Now, with this story, I thought for sure I knew how it was going to end. There are, after all, only so many options. But Mr. Gilman found an option that I hadn't quite considered and that made the story for me. Mind you, my admiration for the story isn't just the plot which had a twist when I didn't think it could. The writing at the sentence level was smooth as silk. Good, self-assured prose is hard to find and Mr. Gilman has it in stock.

Check out the story, then tool around the rest of the issue. It's free, but valuable.

Friday, April 13, 2007

"Dead Storage" by Christine Kling

From: Miami Noir, ed. Les Standiford. Akashic Books, 2006.

When her mother leaves, sixteen-year-old Kate is forced to live in a trailer park where she is sexually abused by her father. Pulled out of school, Kate spends most of her time reading novels, making up stories that she weaves into elaborate lies to the neighbors.

Despite this story's brevity, I quickly empathized with Kate and wondered if and how she would turn the tables on her father.

Sunday, April 08, 2007

NBS Special Report: 2007 Derringer Finalists

Stories by NBS's own Bill Crider and Steven Torres have reached the finals for the 2007 Derringer Awards as announced by Short Mystery Fiction Society:

FLASH FICTION (up to 500 words)

Jan Christensen, “Matched Set“ (Long Story Short, Winter, 2006)
Barry Ergang, “Vigilante” (Mysterical-E, Summer 2006)
Michelle Mach, “Snowflake Therapy” (Thereby Hangs a Tale, June 2006)
Jill Maser, “Flight School” (Flashshots. August 28, 2006)
Sandra Seamans, “Home Entertainment” (A Cruel World, July/August 2006)


SHORT-SHORT STORIES (501 - 2,000 words)

Gail Farrelly, “Even Steven” (Mouth Full of Bullets, Winter 2006)
John M. Floyd, “Four For Dinner” (Seven by Seven)
Justin Gustainis, “Interview” (Cape Fear Crime Festival, October, 2006)
Steven Torres, “Elena Speaks of the City, Under Siege” (Crimespree Magazine September/October 2006)
Frank Zafiro, “The Worst Door” (Dispatch, January 2006)


MID-LENGTH STORIES (2,001 - 6,000 words)

David Bareford, “Eden’s Bodyguard” (Thuglit, September 2006)
Rex Burns, “Shadow People” (Alfred Hitchcock Mystery Magazine, June 2006)
Bill Crider, “Cranked” (Damn Near Dead: An Anthology of Geezer Noir)
Robert S. Levinson, “Uncle Blinky’s Corner of the World” (Ellery Queen Mystery Magazine, March/April 2006)
Robert Lopresti, “Shanks on the Prowl” (Alfred Hitchcock Mystery Magazine, May 2006)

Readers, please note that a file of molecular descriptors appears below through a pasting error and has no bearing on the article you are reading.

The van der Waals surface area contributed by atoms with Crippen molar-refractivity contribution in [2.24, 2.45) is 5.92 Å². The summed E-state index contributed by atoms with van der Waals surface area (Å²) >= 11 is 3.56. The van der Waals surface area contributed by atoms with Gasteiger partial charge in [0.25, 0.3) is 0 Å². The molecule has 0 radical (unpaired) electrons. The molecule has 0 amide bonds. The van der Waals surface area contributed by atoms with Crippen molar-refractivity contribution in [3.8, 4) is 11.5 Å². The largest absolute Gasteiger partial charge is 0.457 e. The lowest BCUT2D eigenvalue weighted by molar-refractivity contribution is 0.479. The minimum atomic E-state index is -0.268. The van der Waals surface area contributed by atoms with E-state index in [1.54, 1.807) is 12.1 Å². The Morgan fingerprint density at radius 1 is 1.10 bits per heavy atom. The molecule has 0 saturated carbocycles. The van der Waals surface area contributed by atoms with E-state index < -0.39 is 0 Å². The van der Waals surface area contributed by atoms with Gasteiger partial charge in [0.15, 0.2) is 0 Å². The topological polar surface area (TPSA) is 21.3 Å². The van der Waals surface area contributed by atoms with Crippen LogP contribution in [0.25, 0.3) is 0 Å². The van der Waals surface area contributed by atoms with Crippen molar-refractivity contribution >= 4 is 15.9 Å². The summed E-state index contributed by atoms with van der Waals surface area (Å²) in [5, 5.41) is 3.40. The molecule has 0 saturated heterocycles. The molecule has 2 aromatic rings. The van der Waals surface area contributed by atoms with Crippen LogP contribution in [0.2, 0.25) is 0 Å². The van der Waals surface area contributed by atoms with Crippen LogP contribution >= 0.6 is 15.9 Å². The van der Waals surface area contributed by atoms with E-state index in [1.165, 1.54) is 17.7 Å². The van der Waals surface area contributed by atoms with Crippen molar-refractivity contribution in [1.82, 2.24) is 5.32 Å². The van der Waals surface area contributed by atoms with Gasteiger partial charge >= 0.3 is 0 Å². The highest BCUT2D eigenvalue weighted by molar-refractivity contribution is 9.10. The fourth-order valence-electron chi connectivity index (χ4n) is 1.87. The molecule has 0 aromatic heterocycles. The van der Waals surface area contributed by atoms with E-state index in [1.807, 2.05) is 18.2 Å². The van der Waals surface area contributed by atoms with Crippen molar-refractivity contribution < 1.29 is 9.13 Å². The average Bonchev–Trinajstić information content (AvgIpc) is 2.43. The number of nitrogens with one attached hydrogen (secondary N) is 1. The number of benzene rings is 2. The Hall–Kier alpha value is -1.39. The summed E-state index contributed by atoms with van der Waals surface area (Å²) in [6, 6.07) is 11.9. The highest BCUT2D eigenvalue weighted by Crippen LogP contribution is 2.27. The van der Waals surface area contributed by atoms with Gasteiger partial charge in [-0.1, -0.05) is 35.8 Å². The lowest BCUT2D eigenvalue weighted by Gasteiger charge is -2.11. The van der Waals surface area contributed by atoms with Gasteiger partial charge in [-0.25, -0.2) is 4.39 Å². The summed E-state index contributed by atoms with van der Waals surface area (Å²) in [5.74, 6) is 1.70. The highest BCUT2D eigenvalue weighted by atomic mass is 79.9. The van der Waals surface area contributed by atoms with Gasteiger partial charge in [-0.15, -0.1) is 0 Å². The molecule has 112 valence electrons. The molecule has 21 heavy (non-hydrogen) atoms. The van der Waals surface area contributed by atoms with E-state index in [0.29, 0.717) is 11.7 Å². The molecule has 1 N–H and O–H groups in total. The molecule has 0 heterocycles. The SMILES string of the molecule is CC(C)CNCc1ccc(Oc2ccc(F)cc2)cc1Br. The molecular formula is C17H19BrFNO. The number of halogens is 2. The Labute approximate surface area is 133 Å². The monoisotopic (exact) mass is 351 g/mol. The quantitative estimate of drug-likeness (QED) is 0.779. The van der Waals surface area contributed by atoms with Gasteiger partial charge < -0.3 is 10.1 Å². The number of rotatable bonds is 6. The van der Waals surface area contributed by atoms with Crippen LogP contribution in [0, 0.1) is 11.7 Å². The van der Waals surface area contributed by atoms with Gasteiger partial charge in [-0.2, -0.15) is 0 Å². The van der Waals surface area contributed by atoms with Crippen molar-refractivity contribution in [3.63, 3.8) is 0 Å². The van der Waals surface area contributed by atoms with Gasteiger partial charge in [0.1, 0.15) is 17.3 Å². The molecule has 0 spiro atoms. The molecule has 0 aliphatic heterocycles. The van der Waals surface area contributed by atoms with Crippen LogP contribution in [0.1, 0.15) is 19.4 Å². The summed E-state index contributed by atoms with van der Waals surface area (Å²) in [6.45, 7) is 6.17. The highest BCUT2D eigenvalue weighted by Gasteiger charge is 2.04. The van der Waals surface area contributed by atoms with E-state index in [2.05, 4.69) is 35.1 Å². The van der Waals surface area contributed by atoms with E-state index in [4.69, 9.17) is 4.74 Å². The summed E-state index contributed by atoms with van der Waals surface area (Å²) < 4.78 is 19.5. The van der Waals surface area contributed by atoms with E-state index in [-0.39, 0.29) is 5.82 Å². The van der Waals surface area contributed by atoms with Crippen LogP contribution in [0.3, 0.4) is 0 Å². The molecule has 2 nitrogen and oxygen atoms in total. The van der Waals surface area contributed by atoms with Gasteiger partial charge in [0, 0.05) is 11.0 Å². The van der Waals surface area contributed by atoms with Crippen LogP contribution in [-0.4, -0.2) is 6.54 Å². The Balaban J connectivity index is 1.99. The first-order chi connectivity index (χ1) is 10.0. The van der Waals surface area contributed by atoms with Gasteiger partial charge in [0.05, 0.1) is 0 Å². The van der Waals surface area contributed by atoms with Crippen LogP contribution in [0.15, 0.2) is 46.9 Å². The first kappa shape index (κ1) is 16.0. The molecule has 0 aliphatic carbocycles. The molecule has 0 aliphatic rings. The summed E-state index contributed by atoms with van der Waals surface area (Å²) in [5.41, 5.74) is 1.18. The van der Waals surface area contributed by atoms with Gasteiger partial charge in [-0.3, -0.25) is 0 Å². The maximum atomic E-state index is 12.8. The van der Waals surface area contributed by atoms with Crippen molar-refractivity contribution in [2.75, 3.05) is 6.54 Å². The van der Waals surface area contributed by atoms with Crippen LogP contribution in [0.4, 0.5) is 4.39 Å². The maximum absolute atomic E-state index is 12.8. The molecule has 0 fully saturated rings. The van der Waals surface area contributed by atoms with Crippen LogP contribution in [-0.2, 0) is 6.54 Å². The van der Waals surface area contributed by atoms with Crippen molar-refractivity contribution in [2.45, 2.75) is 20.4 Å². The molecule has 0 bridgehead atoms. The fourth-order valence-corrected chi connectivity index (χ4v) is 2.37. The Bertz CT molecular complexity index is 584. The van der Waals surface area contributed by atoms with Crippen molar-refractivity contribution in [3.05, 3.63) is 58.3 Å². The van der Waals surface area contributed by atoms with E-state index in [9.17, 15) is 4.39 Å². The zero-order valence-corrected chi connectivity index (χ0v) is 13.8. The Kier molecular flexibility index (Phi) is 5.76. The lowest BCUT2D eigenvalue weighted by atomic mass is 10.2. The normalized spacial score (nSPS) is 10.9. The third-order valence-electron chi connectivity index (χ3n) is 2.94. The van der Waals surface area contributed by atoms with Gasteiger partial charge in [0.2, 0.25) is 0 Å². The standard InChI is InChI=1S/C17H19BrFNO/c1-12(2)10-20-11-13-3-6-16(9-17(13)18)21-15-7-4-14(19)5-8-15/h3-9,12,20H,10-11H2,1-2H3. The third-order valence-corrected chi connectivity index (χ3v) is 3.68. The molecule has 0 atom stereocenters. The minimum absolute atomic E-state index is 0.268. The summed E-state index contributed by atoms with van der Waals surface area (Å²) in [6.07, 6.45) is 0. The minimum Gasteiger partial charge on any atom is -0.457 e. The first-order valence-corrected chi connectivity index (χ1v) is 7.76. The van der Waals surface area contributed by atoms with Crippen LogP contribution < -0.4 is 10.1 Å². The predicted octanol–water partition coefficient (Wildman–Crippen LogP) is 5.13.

LONGER STORIES (6,001 - 15,000 words)

Annette Dashofy, “Signature in Blood” (Mysterical-E, Winter 2006)
Julie Hyzy, “Strictly Business” (These Guns for Hire)
Stuart MacBride, “Daphne MacAndrews and the Smack-Head Junkies” (Damn Near Dead: An Anthology of Geezer Noir)
Larry Sweazy, “See Also Murder” (Amazon Shorts, December 11, 2006)
Steven Torres, “The Valley of Angustias” (Alfred Hitchcock’s Mystery Magazine, October 2006)


Members of the SMFS begin voting today to determine the winners, which will be announced May 15, 2007.

Congrats and good luck, Bill and Steven.

Saturday, April 07, 2007

"Misdirection" by Barbara Seranella

From: Greatest Hits: Original Stories of Assassins, Hit Men, and Hired Guns, ed. Robert J. Randisi, Carroll and Graf, 2005

In this Anthony award-winning story, a senior FBI agent arranges to move two convicted hitwomen, Trinity and Cass, into the same cell. He promises both women help toward their freedom if each can get information on the other's hits. Trinity is anxious to win back her woman on the outside. Cass wants to retrieve a money stash. The agent, meanwhile, has no intention of granting either her freedom. He plans to use any information he gets to bring new charges against the women.

Barbara Seranella was one of few writers to successfully transition from wild youth to wise adulthood. Her crime fiction shows the authenticity of an adventurous life and enthusiasm for having survived. I regret that she didn't get to publish more short fiction.

Sunday, April 01, 2007

Dream House by Christa M. Miller

Tammy and Lester have a new house. The only problem is that it needs to be cleaned up before they can move in. Oh, and the cleaning needs to be done at night...so that no one can see them coming and/or going. Oh, and what's that in the bathtub? Or on the bathroom ceiling? This story oozes with atmosphere (among other things). The amazing thing about it, however, is how far Tammy is willing to go in supporting Lester who happens to really need her at this juncture in their relationship... though there is every evidence that things have not always gone well between them. I think it is a hard thing to draw a character like Tammy and make them believeable, but Miller pulls it off.

At the end of the story, Tammy hits her limit with Lester and the house he has struggled to get for her, but how she snaps is something you should read to find out. Enjoy.

Thursday, March 29, 2007

Brimstone P.I. by Beverle Graves Myers